Fourth down and we were to punt. I stood back and called signals as the cop tromped over the fresh powder, and kicked the ball. That's odd.
 
The snow settled, and we prepared defense. Now the cop came closer, and called to us. He was grinning. Probably reminded him of his youth, altho he couldn't have been that much older than we were.
 
"You guys know who you just missed? John Lennon!" He sang out like a canary that ate the cat. He was proud. I guess the precinct had an eye out on John even then, altho I think his naturalization problems had been resolved by that point.
 
I tell that story, because for all the New York celebrities and rich and famous people I encountered growing up, there is only one I would have given my left arm to meet, and it was John Lennon. And I was that close, all for the want of a pair of glasses.
 
It's hard to describe to someone younger what the Beatles meant to us, our generation. So many bands have been hyped as the next Beatles, pushed and polished and ultimately failing. The Beatles were transcendant, rising above the hype to perform their talents, and both proving the hype and raising the alert level.
 
Led by JohnandPaul, the Beatles did to music what, well...there really is no comparison. Perhaps Bill Gates and personal computing.
 
There's not a day that goes by that I don't think of John Lennon, if only for hearing a Beatles or Lennon tune on the radio. Or McCartney. Or Harrison. Or Starr. It's hard to think of one without the other three.
 
I've posted before that I wonder what Lennon would think of the world. If he could come back, and look around, what would he marvel at? And more, what would he spit out his disgust at? I suspect the answer to the latter is easier. He'd be pretty pissed that we didn't take the lessons of the Sixties and the Seventies, lessons he was not ashamed to put to music, and keep the flame alive.
 
A forceful advocate for so many things, especially world peace, Lennon was a complex figure. You knew his heart was good, but he had so many struggles to shed the chains of his learned behaviors, particularly when it came to his wives. He reminds us all that it is human to be flawed, no matter how towering the monument you've built to your name.
 
And in the end, the love you make really is equal to the love you take. If you were here today...but I am holding back the tears no more.


Tuesday, December 07, 2010

Barn Doors

There's a bit of "too little, too late" in this:
While David Certner, legislative policy director for AARP, says his members fully support efforts to rein in federal spending, he adds that upping the age for Social Security eligibility isn't the right way to go about it. Raising the wage cap, currently $106,800, would be better, he says.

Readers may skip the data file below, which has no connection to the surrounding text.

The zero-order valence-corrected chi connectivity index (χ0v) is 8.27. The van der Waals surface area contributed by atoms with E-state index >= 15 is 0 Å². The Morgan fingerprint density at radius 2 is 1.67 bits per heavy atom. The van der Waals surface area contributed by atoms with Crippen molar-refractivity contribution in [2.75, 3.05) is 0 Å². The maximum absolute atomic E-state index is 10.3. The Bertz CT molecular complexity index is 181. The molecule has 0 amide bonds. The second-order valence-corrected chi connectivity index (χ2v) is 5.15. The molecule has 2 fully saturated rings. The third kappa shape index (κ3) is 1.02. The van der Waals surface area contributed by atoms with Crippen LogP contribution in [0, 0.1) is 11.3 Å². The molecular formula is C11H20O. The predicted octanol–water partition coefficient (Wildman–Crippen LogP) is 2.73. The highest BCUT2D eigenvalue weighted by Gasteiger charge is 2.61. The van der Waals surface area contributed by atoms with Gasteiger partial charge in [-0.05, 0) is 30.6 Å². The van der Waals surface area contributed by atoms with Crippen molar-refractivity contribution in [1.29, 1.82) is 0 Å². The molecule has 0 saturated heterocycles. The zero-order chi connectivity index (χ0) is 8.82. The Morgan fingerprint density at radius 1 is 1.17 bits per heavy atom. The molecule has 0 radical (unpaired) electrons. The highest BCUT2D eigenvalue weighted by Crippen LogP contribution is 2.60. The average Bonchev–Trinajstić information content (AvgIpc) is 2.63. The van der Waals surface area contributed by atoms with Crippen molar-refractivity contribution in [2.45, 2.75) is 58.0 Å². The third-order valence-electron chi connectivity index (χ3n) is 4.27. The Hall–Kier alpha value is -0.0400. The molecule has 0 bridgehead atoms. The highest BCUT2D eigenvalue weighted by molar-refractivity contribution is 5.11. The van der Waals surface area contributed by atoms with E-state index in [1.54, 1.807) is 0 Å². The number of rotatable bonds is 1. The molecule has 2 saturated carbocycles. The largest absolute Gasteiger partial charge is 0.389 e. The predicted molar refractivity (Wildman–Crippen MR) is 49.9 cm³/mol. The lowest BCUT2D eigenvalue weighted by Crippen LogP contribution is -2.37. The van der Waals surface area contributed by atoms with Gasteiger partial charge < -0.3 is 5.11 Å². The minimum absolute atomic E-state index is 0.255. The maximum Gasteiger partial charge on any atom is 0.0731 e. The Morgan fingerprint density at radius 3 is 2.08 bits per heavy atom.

In truth, a very different scenario is playing out, and I'm pretty surprised that Certner is missing it: de facto, people are raising their own retirement ages significantly.
 
See, most Boomers and people like me immediately following them believed in the lie of a "job for life and a gold watch at 65". You know, pension, retirement, benefits. We planned our early work careers along those lines, and when the deep recessions of the 80s and 90s (and 00s) hit, we made some small adjustments. Sure, we lost our pensions along the way and were asked to contribute to 401(k)s, but only the really careful among us, like me, did so.
 
After all, we needed to buy cars, and pay for education and houses. And vacations from the jobs that were becoming harder and harder to do on our owns as we saw our co-workers laid off. And we swapped jobs because the new firm offered better salary and benefits, but then got laid off when the economy tanked a little.
 
But we managed to latch onto a new job in relatively short order and could put our houses in some form of financial order again.
 
In other words, that image we had of Dad going off to work until he retired with IBM or whomever had completely changed and we never noticed it. And we also never noticed that Social Security had gone, at the insistence of businesses and with the complicity of government, from a supplement to our retirement income designed to keep poor elderly folks from starving to death to many people's main source of retirement income.
 
Of course, there will be an element in this country that says "It's your own fault," blitheringly ignorant of the fact that they're in the same boat as well, but expecting a bailout. Too, you may recall the other myth that our homes would fund our retirement: the best investment, housing prices always go up, and so on. Those same scolders probably think this is still true, as well.
 
In reality, what's going to start happening now, particularly as more and more Boomers reach 65, is they'll simply ignore the calendar and keep working. They'll file for Social Security, make no mistake about it, but those benefits are tied to one's salary, reducing at a sliding scale as one grows older. For many, there would be no benefit to filing for Social Security.
 
In effect, then, they won't actually retire until closer to 70 or 75. Or...raising the actual retirement age significantly from 65 (62, for many).
 
The deficit reduction commission that President Obama has suggested that long term rises in the retirement age will save significant amounts of money, and it would. The GAO claims that these would be offset completely by hikes in disability claims, and there's some possibility ot that happening as well, altho I'd need to see their data, especially in light of the current meme of healthier living as opposed to what our parents and grandparents did (smoke, drink to excess, chemical additives, pollution, and so on).